Mike Shackelford   Mike Shackelford  

Mike Shackelford
© 2000 Mike Shackelford

Produced By
Craig Spirko & Mike Shackelford
Recorded at Twelfth House Records
Jacksonville, Florida

All Songs Written By Mike Shackelford

 
Click on any of the songs below to listen to samples!

Now You're Gone

State Road 10 Cafe

Krisha's Song

Roll On

Nobody's Fool

Run Run Run

Freedom Avenue

No Easy Way Out

I'm Hers She's Mine


CD Review

Shackelford's First CD Has Voice Of Distinction
By Mark Faulkner Shorelines/Florida Times Union

Already a staple of the Beaches music scene, Mike Shackelford faces a daunting challenge in releasing a debut CD. He and his band's performances of the 50's, 60's & 70's rock 'n' roll, blended with his own originals, are well known by local music fans. But can the originals stand on their own without being juxtaposed between such songs as Blue Suede Shoes and Honky Tonk Women?

The answer is a resounding yes. On the CD, aptly titled Mike Shackelford, he manages to distinguish his own voice from the bands covers. Yes, his singer-songwriter approach makes strong nods to the music of the late 70's and early 80's, the kind of mid-tempo country-flavored rock that made the Eagles and Kenny Loggins best-selling artists.

But what distinguishes Shackelford from those bands and musicians is the earnestness behind every word on this CD. He's reinvented himself, not as a singer-songwriter or a poet, but as a storyteller who vividly describes people's lives.

For example, there's State Road 10 Cafe, which tells the story of Vicki, a waitress and mother whose high school sweetheart/husband left her with three children to feed. Through the verses, Shackelford tell us about Vicki taking night school class and how "nighttime finds her lying in a bedroom all alone, dreams as warm as a summer day, a heart as cold as stone. In the daytime she still waits tables at the State Road 10 Cafe, still taking night school, trying to wash the dirt away." It's easy to feel for Vicki: you don't just pity her because she married foolishly or write her off as someone who's paying for some childhood mistakes. Instead, Shackelford is able to turn this aging waitress into a very real, three dimensional character, someone with more to her life's story than an apron, schoolbooks and baby pictures.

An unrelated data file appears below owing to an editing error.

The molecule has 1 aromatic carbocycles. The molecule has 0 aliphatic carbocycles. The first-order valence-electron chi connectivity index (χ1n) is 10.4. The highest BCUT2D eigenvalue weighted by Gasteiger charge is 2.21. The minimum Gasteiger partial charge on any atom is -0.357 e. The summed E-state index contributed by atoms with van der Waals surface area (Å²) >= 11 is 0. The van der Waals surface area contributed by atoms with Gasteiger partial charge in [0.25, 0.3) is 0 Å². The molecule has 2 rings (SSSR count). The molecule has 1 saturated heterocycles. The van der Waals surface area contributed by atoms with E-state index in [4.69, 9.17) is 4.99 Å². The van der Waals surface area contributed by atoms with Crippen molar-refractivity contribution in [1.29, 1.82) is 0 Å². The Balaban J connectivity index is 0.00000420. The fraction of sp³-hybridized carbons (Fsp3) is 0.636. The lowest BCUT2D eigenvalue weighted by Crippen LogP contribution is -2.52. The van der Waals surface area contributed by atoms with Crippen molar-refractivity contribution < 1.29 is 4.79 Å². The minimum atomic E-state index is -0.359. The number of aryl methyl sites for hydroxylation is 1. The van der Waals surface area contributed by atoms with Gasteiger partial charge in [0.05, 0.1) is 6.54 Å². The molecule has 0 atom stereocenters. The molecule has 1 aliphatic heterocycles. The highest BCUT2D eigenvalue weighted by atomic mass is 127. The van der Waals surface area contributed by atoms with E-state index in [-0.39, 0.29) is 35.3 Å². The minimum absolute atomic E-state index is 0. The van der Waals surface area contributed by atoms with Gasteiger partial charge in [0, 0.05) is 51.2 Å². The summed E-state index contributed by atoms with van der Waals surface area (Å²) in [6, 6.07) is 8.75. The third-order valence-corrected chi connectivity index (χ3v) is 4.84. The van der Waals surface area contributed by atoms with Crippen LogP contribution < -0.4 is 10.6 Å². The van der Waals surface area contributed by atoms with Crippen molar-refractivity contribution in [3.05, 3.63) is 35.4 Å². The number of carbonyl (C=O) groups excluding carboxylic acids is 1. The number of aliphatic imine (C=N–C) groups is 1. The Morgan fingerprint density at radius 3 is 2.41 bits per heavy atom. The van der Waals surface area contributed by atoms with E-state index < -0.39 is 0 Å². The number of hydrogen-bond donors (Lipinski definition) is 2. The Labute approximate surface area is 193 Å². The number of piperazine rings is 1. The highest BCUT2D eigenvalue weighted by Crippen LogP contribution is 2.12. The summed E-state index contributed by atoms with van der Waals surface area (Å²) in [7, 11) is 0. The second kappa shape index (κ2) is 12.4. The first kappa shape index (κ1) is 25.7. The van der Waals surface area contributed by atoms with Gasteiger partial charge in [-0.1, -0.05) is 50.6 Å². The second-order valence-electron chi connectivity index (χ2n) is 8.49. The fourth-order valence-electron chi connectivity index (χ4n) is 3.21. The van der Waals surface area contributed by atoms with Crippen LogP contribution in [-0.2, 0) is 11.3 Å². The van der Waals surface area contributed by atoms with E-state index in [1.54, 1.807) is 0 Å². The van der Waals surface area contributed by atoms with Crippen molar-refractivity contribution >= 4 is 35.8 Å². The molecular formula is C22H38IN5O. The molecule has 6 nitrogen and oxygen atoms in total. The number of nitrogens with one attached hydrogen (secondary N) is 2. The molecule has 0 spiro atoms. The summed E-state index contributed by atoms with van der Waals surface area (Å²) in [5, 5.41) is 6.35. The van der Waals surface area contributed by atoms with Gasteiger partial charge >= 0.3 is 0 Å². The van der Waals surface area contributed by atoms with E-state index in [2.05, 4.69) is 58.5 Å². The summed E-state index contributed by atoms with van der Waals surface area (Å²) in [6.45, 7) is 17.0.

Throughout the CD, Shackelford sings in the first person, either criticizing himself for letting someone get away, comforting someone nursing a broken heart or finding fault with how they are treating someone else. He's able to manipulate his raspy pitch to make all seem convincing. Regardless of what Shackelford sings, that honesty is there. Musically, these are pretty straight-up rock 'n' roll songs, with the occasional banjo here, guest vocal there, all laid out to give more impact to the lyrics.

Music that lasts tends to be the kind that has a catchy melody or a timeless message. Here, Shackelford has done both, mixing not-too-complicated music with some strong lyrical imagery. The result is a vivid collection of personal anecdotes and intriguing stories that will leave you wondering which stories are real and which are just songs.